An estate waiver releases or limits spouses from their respective interests in each other’s estate assets and marital property upon death.
The waiver itself is a written contract that is only enforceable when mutually agreed upon and supported by valid consideration. Spouses must likewise receive full disclosures of estate assets before they can willingly surrender their inheritance rights, and they must voluntarily enter into the contract—no duress or fraud.
Back to the Example One More Time…
You and your spouse properly pair a prenup and an estate waiver contract with your will to make sure your testamentary documents protect your children’s inheritances.
You told your spouse that you took in one million dollars after selling your home before getting married, but you didn’t reveal that you had over $500,000 in cash lying in a bank safe deposit box.
Upon your death, your spouse may enter into will dispute litigation to have the courts dismiss her estate waiver for lack of full disclosure on assets you owned, effectively reinstating her elective share rights so she can attack the cash you had hidden in the bank.
The message here is—always fully disclose your assets before allowing your spouse to waive his or her estate rights voluntarily—no exceptions!
Premarital Agreement Enforcement Across Jurisdictions
Only in rare circumstances will the courts reject a valid premarital agreement or estate rights waiver, even when the married couple executed the contract in another state.
According to Iowa Supreme Court, the lower courts may enforce prenuptial agreements and estate waivers from another state or country under Iowa Code §596.8, as long as the contracts were valid where the parties executed them and the testamentary documents complied with the jurisdiction’s laws and norms at the time of their execution.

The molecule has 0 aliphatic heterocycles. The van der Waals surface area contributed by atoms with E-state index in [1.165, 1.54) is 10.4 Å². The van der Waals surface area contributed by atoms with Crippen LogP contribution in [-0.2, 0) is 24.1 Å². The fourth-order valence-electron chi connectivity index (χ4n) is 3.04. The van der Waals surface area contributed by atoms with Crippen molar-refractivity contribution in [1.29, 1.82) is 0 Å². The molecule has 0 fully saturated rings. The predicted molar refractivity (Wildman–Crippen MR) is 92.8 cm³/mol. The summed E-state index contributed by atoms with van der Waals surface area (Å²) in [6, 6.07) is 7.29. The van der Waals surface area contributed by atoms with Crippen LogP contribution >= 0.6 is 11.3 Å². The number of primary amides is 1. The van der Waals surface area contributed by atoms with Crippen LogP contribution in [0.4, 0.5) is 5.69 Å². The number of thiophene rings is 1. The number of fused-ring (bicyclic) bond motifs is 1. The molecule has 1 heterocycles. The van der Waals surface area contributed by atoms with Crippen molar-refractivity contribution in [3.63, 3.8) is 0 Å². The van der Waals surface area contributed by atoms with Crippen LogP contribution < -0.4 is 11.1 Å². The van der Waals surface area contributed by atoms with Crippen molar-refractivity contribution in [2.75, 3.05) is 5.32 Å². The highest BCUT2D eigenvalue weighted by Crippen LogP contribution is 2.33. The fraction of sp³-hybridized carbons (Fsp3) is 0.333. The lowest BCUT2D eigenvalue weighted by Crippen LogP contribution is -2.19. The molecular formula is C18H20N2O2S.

This means if you executed a premarital waiver and will, say, in Florida, the Iowa probate courts will almost certainly enforce it, which is what exactly transpired in Hussemann v. Hussemann in 2016.
Real Life Case Study…
Velma Hussemann appealed Iowa District Court Judge Patrick Grady’s ruling granting judgment to her late husband’s sons from a prior marriage, Herbert and Robert Hussemann.
Judge Grady denied Velma’s claim of a spousal elective share and upheld a premarital agreement of which couple properly executed in another state before they set up permanent residence in Iowa.
While living in Florida in 1991, the Hussemanns executed testamentary documents that incorporated a provision defining the “Disposition of Property Upon Death,” as follows, “Wife hereby waives and releases all rights in and claims against the estate of Husband on his death, including elective share.”
Velma and her husband remained in Florida until 2005 when the couple relocated to Iowa and stayed there until the husband’s death in 2012.
During probate, Velma attempted to take a spousal elective share of her late husband’s estate under Iowa Code section 633.238, but her husband’s beneficiaries disputed Velma’s claim, asserting she executed an estate waver in Florida and the contract was binding and enforceable in Iowa.
Judge Grady agreed with the beneficiaries, Velma appealed, and the Iowa Supreme Court affirmed the lower court’s ruling in 2014.
Justice Mansfield held in Hussemann, because neither party challenged the validity of Velma’s contract, the Court’s only focus was whether the lower courts could enforce Velma’s waiver of spousal elective share in Iowa.
According to the complaint, Velma argued enforcement of her Florida waiver “would violate this state’s established public policy against postnuptial agreements waiving a spouse’s elective share.”
However, this Court has established in Cameron v. Hardisty (1987), writes Mansfield, when contracts involve “choice-of-law” controversies, the lower courts in Iowa should follow “Restatement (Second) of Conflict of Laws section 187.”
When applying the principles found in the Restatements, the “contractual duties and rights” executed in one state are enforceable in the state “chosen by the parties” to govern the contract, as long as the documents “complied with the law” when the parties executed them—Velma’s waiver is therefore enforceable in Iowa, according to Court, and Velma should receive nothing from her late husband’s estate.